And how annoying was Angie? She was visiting another planet for the first time in her life, meeting actual aliens, and yet all she could do is moan about there being no phone reception. She was such a caricature. How can a young adult author par excellence like Gaiman write such annoying child characters? I burst out laughing when Angie shouted at that Cyberman, 'Put me down, I hate you'. It was like something out of Kevin and Perry Go Large. And why would she leave her younger brother alone in the most nightmarish setting known to man? Even I wouldn't have slept amongst all those partially-lit monsters... at my age... and I'm a big boy. Use the beds in the TARDIS for goodness sake!

Reaction to this episode online appears to have been mixed. Evidently it was a real Marmite episode. Unfortunately (for me) it stung my lips, made my teeth go black, and made me go ewww! The evolution of the Cybermen stuff I liked (even if I wasn't particularly impressed with what Gaiman did with them), the theme park had great atmosphere, and there were some decent character moments—but it all just felt a little jaded. For a penultimate season episode, it didn't advance the season arc one jot—we still know nothing about Clara. In fact, we haven't learned much all season. If the answers don't come next week, I'm going to be peeved.

Other Thoughts:

—I'm still getting 'the Doctor fancies Clara' vibes. He seemed very excited at the thought of her tight skirt.

—The Doctor defeating the Cyber Planner over a game of chess was very 'Curse of Fenric'.

—Artie was in the chess team at school and yet got beaten by Fool's Mate? What kind of chess moves are they teaching?

—'Cyberman! Get down!' Why? There's nothing to hide behind. They'll just shoot you on the floor. How about running away instead?

—The Cybermen are becoming suspiciously like the Borg. Odd, since the Borg were at least partly influenced by the Cybermen.

—The kids who played Angie and Artie were dreadful actors.

—No way did Clara's slap across the face hurt that much. Man up, Doctor, you wimp!

—Playing chess to resolve a stalemate only works if the game doesn't end in a stalemate.

—A tip for Clara: next time your right hand is holding something important, and someone grabs it, simply use your completely free left hand to free the object and stop it falling into enemy hands.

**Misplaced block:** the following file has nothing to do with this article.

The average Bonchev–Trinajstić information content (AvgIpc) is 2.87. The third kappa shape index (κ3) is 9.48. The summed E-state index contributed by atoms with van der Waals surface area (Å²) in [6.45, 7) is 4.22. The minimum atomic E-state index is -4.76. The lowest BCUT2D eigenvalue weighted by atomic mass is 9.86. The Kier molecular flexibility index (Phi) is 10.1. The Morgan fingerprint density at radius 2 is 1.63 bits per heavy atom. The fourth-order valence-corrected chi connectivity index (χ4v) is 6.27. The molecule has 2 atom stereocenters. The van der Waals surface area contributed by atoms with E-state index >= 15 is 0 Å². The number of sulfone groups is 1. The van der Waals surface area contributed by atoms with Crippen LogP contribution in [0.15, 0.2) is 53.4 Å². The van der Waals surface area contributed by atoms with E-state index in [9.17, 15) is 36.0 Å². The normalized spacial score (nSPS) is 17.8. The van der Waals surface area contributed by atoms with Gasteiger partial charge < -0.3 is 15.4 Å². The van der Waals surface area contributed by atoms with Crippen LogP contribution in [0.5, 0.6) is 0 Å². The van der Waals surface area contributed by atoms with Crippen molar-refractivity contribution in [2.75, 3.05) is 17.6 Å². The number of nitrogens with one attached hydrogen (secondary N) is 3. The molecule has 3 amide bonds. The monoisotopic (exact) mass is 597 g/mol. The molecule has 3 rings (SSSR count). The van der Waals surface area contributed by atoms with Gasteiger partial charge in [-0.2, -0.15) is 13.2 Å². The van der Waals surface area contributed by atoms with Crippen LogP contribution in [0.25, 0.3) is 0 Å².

—An anti-cybergun shot to the chest causes complete disintegration, yet a shot to the head causes it to explode leaving the body intact? How do these guns work exactly?

—The floating Cyber-tech at the end obviously leaves room for more Cybermen stories. Shite!


Missy: 'Don't move, I'm in the army.'

Clara: 'Do you think I'm pretty?'
Doctor: 'No. You're too short and bossy, and your nose is all funny.'

Doctor: 'Nice ship. Bit big. Not blue enough.'
Also posted at The Time Meddler.


  1. I hate to admit it as I'm an enormous Neil Gaiman fan, but this was terrible. It was a story of poorly executed good ideas. There was so much potential, but it was ruined by bad twists, suspect pacing, and poor acting. I think you're being overly generous in saying that the new cyber mythos worked. All they did was turn them into the Borg. The whole thing just felt exhausted.

  2. Those kids were just.... awful. The actors were terrible and they were badly written. And I agree, why didn't the Doctor just leave them safely in the TARDIS while investigating?!

    I like Porridge though, I hope we see him again. Maybe he can marry Liz 10. I keep trying to work out if there was enough Roman stuff in there for a blog post...

  3. I don't get it. It was a very nice with a hint of greatness episode - and nobody except me likes it?

    Yes, Angie was annoying, but, in contrast with Martha, her being annoying was clearly in the script. And it worked.

    Yes, Cybermen didn't move at extra speed they could - but it was obvious that this extra speed is not normal for them, that they use it only when really necessary. We don't know why, but it's so easy to come up with reasonable answers, that I didn't really care for a specific one. Say, running like that consumes a lot of energy.

    I think Matt's acting was at it usual extraordinary level, Clara (although she would never replace Amy in my heart) was also nice, and an episode worked quite well.